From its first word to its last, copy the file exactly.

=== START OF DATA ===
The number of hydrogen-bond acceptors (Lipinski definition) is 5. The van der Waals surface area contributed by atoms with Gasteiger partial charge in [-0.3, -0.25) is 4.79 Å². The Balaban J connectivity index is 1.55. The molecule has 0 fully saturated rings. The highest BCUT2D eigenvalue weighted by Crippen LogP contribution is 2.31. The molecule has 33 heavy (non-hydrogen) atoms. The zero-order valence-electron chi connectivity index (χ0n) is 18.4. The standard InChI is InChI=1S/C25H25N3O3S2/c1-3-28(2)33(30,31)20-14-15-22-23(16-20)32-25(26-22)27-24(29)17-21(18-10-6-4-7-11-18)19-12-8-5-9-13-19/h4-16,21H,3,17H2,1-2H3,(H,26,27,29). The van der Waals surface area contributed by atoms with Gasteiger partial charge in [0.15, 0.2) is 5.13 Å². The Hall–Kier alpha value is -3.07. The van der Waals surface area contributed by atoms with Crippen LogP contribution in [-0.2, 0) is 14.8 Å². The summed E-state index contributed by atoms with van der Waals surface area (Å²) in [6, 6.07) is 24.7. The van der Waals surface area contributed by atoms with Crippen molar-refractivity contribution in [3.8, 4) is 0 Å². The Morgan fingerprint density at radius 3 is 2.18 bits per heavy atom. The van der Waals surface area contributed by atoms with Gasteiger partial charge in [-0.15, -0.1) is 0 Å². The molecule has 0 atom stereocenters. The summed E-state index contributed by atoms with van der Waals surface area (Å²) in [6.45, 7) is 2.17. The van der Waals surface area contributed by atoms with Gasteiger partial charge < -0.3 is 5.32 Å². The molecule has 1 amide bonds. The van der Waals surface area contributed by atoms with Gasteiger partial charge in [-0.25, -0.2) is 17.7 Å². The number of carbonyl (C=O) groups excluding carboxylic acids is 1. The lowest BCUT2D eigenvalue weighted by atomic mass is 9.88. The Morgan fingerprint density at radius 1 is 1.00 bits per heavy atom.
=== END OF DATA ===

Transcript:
The number of hydrogen-bond acceptors (Lipinski definition) is 5. The van der Waals surface area contributed by atoms with Gasteiger partial charge in [-0.3, -0.25) is 4.79 Å². The Balaban J connectivity index is 1.55. The molecule has 0 fully saturated rings. The highest BCUT2D eigenvalue weighted by Crippen LogP contribution is 2.31. The molecule has 33 heavy (non-hydrogen) atoms. The zero-order valence-electron chi connectivity index (χ0n) is 18.4. The standard InChI is InChI=1S/C25H25N3O3S2/c1-3-28(2)33(30,31)20-14-15-22-23(16-20)32-25(26-22)27-24(29)17-21(18-10-6-4-7-11-18)19-12-8-5-9-13-19/h4-16,21H,3,17H2,1-2H3,(H,26,27,29). The van der Waals surface area contributed by atoms with Gasteiger partial charge in [0.15, 0.2) is 5.13 Å². The Hall–Kier alpha value is -3.07. The van der Waals surface area contributed by atoms with Crippen LogP contribution in [-0.2, 0) is 14.8 Å². The summed E-state index contributed by atoms with van der Waals surface area (Å²) in [6, 6.07) is 24.7. The van der Waals surface area contributed by atoms with Crippen molar-refractivity contribution in [3.8, 4) is 0 Å². The Morgan fingerprint density at radius 3 is 2.18 bits per heavy atom. The van der Waals surface area contributed by atoms with Gasteiger partial charge in [-0.15, -0.1) is 0 Å². The molecule has 0 atom stereocenters. The summed E-state index contributed by atoms with van der Waals surface area (Å²) in [6.45, 7) is 2.17. The van der Waals surface area contributed by atoms with Gasteiger partial charge < -0.3 is 5.32 Å². The molecule has 1 amide bonds. The van der Waals surface area contributed by atoms with Gasteiger partial charge in [-0.25, -0.2) is 17.7 Å². The number of carbonyl (C=O) groups excluding carboxylic acids is 1. The lowest BCUT2D eigenvalue weighted by atomic mass is 9.88. The Morgan fingerprint density at radius 1 is 1.00 bits per heavy atom.